Then, be sure to make sure that everyone has the agenda well in advance of the meeting - that way, they'll have more than enough time to adequately prepare.
At a bare minimum, your meeting agenda should cover things like the projected meeting start and end time, all attendees and the overall purpose of the meeting itself.
Management Meeting Topics: Shifting Your Perspective
Management meetings will always have a bit of a different point of view than more general staff meetings. Whereas a staff meeting is probably used to get updates on work that is being done for specific clients, management meetings are about taking a larger and more holistic approach at the company as a whole.
Try to start with a sense of good news that can either be something work-related or even personal if you'd prefer. Doing this helps set the best possible tone for the meeting and can really help things get off on the right foot. Then, segue into your company Key Performance Indicators - those metrics that really give people a sense of where the company currently stands and, more importantly, where it might be headed.
Then, you'll want to contextualize the progress being made by individual teams against the backdrop of your company's larger priorities. This can be whatever is most important to you at the moment - from increasing revenue to improving efficiency to gaining ground over new competitors that have recently entered your market.
But by taking the individual progress and accomplishments of teams and discussing them through this particular lens, it gives you a sense of how close you are to accomplishing those important goals. If things are moving along exactly as they should be, terrific. If they're not, or if progress is slow, you now have an avenue to figure out why so that you can then determine what, if anything, can be done about it.
Cutting Down on Attendees
Very rarely is EVERYONE required to be at a meeting. For the best results you'll really want to cut down on your attendees as much as possible.
Go back over the agenda you created and think about the people who are very relevant to each item. This probably won't include your entire team - and that's okay. You can always share the meeting minutes with other people later on. Keeping your attendees to just a handful of people will not only avoid the discussion drifting off into unpredictable areas, but it can also help the entire process stay more focused and relevant.
Note, however, that you should always invite someone to the meeting with the specific assignment of being a note taker. Someone should be tasked with taking down accurate meeting minutes, if nothing else so that they can be distributed later. But really, this person will be helpful in terms of making sure that the meeting itself sticks to the agenda you've created.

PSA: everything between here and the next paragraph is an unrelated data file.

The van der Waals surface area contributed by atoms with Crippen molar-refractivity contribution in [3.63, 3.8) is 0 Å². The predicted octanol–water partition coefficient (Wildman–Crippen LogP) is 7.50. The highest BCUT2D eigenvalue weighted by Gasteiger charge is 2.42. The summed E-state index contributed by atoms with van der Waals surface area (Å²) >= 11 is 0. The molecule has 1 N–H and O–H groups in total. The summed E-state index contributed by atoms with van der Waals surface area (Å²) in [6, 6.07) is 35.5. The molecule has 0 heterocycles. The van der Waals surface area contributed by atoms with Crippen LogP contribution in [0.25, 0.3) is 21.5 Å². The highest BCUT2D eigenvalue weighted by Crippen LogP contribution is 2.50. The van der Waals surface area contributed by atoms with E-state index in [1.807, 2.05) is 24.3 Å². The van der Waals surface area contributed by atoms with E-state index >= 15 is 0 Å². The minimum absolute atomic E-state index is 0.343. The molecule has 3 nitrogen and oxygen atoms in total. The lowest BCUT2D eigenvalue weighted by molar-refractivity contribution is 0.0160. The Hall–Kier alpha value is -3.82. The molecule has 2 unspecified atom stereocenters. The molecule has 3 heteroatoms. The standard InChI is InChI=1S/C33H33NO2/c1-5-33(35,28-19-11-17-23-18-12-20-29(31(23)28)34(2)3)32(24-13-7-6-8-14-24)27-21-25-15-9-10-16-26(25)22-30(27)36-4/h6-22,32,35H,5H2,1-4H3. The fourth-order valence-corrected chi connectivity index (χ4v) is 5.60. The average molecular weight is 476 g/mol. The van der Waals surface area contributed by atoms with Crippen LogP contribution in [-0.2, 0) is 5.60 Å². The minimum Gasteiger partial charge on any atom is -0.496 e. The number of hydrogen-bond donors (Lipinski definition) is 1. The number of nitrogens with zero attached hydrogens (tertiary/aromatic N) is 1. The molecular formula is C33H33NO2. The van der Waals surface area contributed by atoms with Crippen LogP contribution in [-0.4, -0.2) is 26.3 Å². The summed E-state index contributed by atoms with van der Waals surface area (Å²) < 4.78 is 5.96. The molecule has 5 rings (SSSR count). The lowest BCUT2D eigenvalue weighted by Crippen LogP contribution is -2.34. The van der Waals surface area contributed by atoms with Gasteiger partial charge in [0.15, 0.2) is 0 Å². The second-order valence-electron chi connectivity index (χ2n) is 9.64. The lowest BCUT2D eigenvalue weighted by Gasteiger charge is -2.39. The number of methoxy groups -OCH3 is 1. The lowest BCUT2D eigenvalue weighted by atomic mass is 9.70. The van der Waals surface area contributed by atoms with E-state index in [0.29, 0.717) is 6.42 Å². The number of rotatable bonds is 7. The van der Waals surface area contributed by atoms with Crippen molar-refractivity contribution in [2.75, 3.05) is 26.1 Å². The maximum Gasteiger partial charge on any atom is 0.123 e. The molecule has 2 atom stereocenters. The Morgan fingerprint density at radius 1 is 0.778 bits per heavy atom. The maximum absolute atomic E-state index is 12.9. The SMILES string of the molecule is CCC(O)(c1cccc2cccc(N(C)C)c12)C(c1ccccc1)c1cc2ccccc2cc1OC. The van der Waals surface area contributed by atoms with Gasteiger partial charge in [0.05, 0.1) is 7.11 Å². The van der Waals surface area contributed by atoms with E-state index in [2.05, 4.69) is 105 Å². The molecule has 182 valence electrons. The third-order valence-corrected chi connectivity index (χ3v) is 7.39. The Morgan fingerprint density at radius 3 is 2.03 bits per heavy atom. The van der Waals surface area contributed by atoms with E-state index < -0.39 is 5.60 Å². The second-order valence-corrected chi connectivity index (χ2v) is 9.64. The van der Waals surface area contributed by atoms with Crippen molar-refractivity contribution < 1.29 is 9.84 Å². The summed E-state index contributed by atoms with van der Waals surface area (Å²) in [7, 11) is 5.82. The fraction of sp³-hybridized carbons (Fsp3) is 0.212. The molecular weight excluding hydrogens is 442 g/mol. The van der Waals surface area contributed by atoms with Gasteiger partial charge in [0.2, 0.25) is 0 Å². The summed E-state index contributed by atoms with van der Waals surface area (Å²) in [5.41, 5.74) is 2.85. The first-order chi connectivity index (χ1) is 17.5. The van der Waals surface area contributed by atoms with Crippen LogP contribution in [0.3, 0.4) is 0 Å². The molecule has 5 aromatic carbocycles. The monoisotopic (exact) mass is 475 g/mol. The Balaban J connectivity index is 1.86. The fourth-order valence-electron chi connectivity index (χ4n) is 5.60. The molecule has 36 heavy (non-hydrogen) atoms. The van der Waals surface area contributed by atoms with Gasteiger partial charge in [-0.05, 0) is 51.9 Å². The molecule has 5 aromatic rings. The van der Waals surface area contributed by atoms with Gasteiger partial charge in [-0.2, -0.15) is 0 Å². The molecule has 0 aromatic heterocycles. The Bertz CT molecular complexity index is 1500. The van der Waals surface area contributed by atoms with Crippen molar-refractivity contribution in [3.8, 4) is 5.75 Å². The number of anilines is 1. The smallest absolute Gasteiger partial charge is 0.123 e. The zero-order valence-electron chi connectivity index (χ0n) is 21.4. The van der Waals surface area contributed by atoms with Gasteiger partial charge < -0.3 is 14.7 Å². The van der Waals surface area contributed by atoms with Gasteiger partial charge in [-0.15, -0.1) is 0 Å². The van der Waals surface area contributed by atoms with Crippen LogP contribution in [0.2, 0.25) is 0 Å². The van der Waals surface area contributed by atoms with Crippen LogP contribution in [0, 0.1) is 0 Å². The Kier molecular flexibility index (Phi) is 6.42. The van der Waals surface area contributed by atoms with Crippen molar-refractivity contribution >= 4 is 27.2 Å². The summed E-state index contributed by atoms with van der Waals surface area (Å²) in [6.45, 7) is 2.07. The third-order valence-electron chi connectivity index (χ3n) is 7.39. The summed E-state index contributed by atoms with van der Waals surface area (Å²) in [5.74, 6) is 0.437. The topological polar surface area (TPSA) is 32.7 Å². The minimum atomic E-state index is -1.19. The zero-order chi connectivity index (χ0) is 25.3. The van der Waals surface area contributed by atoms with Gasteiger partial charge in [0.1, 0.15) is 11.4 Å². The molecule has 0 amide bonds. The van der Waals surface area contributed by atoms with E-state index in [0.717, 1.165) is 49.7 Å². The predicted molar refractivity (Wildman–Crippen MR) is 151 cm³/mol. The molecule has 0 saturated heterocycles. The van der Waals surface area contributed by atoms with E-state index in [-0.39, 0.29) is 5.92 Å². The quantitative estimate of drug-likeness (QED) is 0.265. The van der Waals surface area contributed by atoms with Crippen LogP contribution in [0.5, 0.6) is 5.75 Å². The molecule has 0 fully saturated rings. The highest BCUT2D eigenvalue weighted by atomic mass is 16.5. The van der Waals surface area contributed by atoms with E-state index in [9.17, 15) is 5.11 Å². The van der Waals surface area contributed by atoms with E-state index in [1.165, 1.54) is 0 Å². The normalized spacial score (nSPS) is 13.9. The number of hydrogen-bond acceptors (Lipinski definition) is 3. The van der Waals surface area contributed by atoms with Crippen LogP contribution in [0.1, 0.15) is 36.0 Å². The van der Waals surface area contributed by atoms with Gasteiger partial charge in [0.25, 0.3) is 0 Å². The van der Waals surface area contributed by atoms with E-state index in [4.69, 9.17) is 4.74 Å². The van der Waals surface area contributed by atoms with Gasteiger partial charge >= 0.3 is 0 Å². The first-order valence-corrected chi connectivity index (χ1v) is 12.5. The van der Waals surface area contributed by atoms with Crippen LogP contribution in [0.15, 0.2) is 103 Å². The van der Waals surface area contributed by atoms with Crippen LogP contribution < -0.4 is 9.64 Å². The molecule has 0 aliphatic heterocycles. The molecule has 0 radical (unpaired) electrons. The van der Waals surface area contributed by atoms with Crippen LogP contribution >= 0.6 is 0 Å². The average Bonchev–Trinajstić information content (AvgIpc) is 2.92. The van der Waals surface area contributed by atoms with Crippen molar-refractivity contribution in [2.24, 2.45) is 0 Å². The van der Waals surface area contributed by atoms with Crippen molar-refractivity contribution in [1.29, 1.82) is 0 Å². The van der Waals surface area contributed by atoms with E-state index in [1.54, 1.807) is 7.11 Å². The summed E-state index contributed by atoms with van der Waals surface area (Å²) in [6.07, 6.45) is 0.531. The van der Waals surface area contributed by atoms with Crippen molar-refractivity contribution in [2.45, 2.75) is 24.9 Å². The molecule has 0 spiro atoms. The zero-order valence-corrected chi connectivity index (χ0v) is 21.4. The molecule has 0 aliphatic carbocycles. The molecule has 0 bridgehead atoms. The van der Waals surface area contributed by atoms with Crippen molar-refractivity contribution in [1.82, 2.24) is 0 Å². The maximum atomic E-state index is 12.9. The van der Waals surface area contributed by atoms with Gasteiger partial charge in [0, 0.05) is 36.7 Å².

Creating a Sense of Accountability
Finally, you'll want to work to create as much accountability in your meeting as possible. For each action item you define, there should be a clear owner who is accountable for that topic. People should be able to get a sense of not only why the meeting is important, but why the role they're being asked to play is important.
Remember that productive team meetings are supposed to be about getting work done. They don't exist exclusively for reporting and using them that way is how you end up with an event that only wastes precious time. So before you schedule that next meeting, ask yourself whether it justifies its own existence. Do you just need to share information? Because you can easily do that in an email or by paying a visit to one or two people. Are any of your action items things that could be resolved in other ways, like via messaging software? If so, you should go that route.
But if you truly need a collaborative work experience to help tackle a particular item, meetings are the way to go - provided that you keep all the advice above in mind.
In the end, making an effort to create more productive staff meetings brings with it a host of different benefits. The meetings are naturally more engaging because they're shorter, more compact and offer more value to your employees. They're still an opportunity to keep everyone on the same page and keep an organized overview of the important work that you and your employees are doing.